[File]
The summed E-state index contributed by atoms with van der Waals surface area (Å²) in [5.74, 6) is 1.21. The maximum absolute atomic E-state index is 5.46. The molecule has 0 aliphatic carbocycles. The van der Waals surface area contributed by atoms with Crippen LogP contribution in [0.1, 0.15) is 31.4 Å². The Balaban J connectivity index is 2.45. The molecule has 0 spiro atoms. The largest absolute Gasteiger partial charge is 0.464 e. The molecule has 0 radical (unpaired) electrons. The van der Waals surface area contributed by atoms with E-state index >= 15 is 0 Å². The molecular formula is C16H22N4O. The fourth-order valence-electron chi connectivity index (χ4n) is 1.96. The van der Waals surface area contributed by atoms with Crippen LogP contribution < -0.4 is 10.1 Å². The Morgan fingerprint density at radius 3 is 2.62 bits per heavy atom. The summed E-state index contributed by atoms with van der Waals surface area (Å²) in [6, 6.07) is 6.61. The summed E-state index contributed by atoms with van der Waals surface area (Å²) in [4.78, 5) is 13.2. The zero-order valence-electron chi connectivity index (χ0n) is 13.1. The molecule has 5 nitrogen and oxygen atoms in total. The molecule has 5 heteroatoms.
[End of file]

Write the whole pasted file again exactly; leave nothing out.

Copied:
The summed E-state index contributed by atoms with van der Waals surface area (Å²) in [5.74, 6) is 1.21. The maximum absolute atomic E-state index is 5.46. The molecule has 0 aliphatic carbocycles. The van der Waals surface area contributed by atoms with Crippen LogP contribution in [0.1, 0.15) is 31.4 Å². The Balaban J connectivity index is 2.45. The molecule has 0 spiro atoms. The largest absolute Gasteiger partial charge is 0.464 e. The molecule has 0 radical (unpaired) electrons. The van der Waals surface area contributed by atoms with E-state index >= 15 is 0 Å². The molecular formula is C16H22N4O. The fourth-order valence-electron chi connectivity index (χ4n) is 1.96. The van der Waals surface area contributed by atoms with Crippen LogP contribution < -0.4 is 10.1 Å². The Morgan fingerprint density at radius 3 is 2.62 bits per heavy atom. The summed E-state index contributed by atoms with van der Waals surface area (Å²) in [6, 6.07) is 6.61. The summed E-state index contributed by atoms with van der Waals surface area (Å²) in [4.78, 5) is 13.2. The zero-order valence-electron chi connectivity index (χ0n) is 13.1. The molecule has 5 nitrogen and oxygen atoms in total. The molecule has 5 heteroatoms.